From Walter Ong:
“Once upon a time,” we begin. The phrase lifts you out of the real world.
Once lifted, where to, writer?
Ong, WJ 1975 The Writer’s audience is always a fiction. PLMA 90,1:9-21
What is the name of your demon?
All writers are vain, selfish and lazy, and at the very bottom of their motives there lies a mystery. Writing a book is a horrible, exhausting struggle, like a long bout of some painful illness. One would never undertake such a thing if one were not driven on by some demon whom one can neither resist nor understand.
From Orwell’s Why I Write (1946)
Note well: Thank you for the books, friend.
A need-fire is a ritually produced fire that reverses illness, blight and malady afflicting a village.
An interesting precondition to an efficacious need-fire is that all other fires in the region must be extinguished. Only in a state of darkness can a need-fire be struck.
We must begin in darkness, writer. If we lack darkness we must create it. Only then can your words have the power of a need-fire for yourself and others.
If you want to strike your own need-fire this is the historical process as described by the well-read J G Frazer in The Golden Bough.
Two poles were driven into the ground about a foot and a half from each other. Each pole had in the side facing the other a socket into which a smooth cross-piece or roller was fitted. The sockets were stuffed with linen, and two ends of the roller were rammed tightly into the sockets. To make it more flammable the roller was often coated with tar. The rope was then wound round the roller, and the free ends at both sides were gripped by two or more persons, who by pulling the rope to and fro caused the roller to revolve rapidly, till through the friction the linen in the sockets took fire. The sparks were immediately caught in tow or oakum and waved about in a circle until they burst into a bright glow, when straw was applied to it, and the blazing straw used to kindle the fuel that had been stacked to make the bonfire.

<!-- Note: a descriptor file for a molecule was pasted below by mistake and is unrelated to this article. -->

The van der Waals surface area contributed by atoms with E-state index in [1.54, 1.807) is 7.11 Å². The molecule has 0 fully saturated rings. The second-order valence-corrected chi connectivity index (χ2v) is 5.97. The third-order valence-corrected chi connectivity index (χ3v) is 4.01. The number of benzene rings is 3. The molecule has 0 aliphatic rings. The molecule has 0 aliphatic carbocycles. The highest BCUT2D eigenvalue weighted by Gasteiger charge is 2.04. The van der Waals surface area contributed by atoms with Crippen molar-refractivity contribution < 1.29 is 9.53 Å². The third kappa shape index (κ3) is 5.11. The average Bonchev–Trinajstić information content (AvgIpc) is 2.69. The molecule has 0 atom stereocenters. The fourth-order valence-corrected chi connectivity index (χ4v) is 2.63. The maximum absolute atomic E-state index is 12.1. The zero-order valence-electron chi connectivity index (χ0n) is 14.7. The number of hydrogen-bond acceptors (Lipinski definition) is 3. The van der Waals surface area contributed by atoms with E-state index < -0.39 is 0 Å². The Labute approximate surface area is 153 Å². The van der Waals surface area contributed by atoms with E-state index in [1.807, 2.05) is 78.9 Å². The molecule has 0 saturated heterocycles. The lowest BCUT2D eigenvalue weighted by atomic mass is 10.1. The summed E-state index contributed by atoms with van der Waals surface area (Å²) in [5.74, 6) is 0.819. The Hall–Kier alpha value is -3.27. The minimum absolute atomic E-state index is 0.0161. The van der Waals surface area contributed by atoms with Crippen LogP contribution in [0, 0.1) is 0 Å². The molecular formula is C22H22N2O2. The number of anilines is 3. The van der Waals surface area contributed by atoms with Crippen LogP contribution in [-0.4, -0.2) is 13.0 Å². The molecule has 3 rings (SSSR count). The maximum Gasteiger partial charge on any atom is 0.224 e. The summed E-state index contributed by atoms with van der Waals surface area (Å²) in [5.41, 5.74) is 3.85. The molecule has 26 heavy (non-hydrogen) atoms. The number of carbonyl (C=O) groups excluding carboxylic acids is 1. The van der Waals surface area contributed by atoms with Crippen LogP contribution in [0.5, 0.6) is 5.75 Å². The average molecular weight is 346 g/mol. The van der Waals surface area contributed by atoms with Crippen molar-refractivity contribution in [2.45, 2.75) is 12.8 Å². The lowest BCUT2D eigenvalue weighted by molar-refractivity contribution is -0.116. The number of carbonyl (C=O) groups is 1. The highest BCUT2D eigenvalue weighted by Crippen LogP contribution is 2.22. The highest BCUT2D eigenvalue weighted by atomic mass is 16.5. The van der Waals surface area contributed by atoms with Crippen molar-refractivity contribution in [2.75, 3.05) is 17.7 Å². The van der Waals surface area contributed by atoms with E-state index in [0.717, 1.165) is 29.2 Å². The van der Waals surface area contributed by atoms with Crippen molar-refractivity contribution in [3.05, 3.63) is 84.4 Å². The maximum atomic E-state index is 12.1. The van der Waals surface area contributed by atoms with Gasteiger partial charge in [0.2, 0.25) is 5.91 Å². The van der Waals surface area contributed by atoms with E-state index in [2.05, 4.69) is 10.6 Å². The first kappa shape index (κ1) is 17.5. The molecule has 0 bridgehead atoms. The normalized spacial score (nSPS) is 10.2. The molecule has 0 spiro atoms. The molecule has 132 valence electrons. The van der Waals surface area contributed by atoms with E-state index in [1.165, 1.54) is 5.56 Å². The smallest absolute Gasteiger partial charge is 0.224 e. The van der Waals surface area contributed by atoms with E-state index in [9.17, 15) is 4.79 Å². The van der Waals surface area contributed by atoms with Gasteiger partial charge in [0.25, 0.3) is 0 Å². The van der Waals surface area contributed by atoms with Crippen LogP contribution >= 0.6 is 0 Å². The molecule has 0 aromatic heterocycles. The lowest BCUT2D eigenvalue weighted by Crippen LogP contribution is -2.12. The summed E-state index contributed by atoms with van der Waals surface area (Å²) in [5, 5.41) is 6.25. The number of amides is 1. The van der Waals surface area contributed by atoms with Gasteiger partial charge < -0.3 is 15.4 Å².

(Drive your cattle or horses through the smoke of a properly lit need-fire, or, walk yourself through the smoke and put a little ash on your face to cleanse and protect from whatever misfortune is afoot.)
Is there a deep deep down, writer? Is that where we are driving with our words and sounds and paper and scratching?
Thinking on the process of thought, John Robert, the philosopher in Iris Murdoch’s novel The Philosopher’s Pupil says he, “descended into primeval chaos and rose grasping some encrusted treasure which instantly crumbled. He pursued quarries into thickets, into corners, into nets, and at the end found nothing there. … If only he could get down deep enough, grasp the difficulties deep deep down and learn to think in an entirely new way.” (Emphasis in original.)